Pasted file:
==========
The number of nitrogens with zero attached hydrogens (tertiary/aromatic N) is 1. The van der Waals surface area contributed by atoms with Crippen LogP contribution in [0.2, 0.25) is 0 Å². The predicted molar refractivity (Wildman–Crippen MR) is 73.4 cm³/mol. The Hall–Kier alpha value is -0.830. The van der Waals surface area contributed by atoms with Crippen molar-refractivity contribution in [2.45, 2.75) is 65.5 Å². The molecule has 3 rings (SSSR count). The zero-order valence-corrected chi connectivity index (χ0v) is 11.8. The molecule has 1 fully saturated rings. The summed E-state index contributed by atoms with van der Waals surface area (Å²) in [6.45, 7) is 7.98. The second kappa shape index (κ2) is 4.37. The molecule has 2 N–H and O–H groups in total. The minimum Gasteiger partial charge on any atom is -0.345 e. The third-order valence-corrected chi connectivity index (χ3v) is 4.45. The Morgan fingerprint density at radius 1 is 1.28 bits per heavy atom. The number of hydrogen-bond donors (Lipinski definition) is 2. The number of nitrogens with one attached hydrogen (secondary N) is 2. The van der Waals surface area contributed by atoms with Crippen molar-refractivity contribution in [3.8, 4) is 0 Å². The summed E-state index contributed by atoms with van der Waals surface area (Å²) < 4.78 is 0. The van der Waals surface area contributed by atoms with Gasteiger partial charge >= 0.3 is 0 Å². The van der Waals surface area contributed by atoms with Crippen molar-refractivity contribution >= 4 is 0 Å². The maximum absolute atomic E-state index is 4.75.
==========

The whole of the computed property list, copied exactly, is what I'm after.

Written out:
The number of nitrogens with zero attached hydrogens (tertiary/aromatic N) is 1. The van der Waals surface area contributed by atoms with Crippen LogP contribution in [0.2, 0.25) is 0 Å². The predicted molar refractivity (Wildman–Crippen MR) is 73.4 cm³/mol. The Hall–Kier alpha value is -0.830. The van der Waals surface area contributed by atoms with Crippen molar-refractivity contribution in [2.45, 2.75) is 65.5 Å². The molecule has 3 rings (SSSR count). The zero-order valence-corrected chi connectivity index (χ0v) is 11.8. The molecule has 1 fully saturated rings. The summed E-state index contributed by atoms with van der Waals surface area (Å²) in [6.45, 7) is 7.98. The second kappa shape index (κ2) is 4.37. The molecule has 2 N–H and O–H groups in total. The minimum Gasteiger partial charge on any atom is -0.345 e. The third-order valence-corrected chi connectivity index (χ3v) is 4.45. The Morgan fingerprint density at radius 1 is 1.28 bits per heavy atom. The number of hydrogen-bond donors (Lipinski definition) is 2. The number of nitrogens with one attached hydrogen (secondary N) is 2. The van der Waals surface area contributed by atoms with Crippen molar-refractivity contribution in [3.8, 4) is 0 Å². The summed E-state index contributed by atoms with van der Waals surface area (Å²) < 4.78 is 0. The van der Waals surface area contributed by atoms with Gasteiger partial charge >= 0.3 is 0 Å². The van der Waals surface area contributed by atoms with Crippen molar-refractivity contribution >= 4 is 0 Å². The maximum absolute atomic E-state index is 4.75.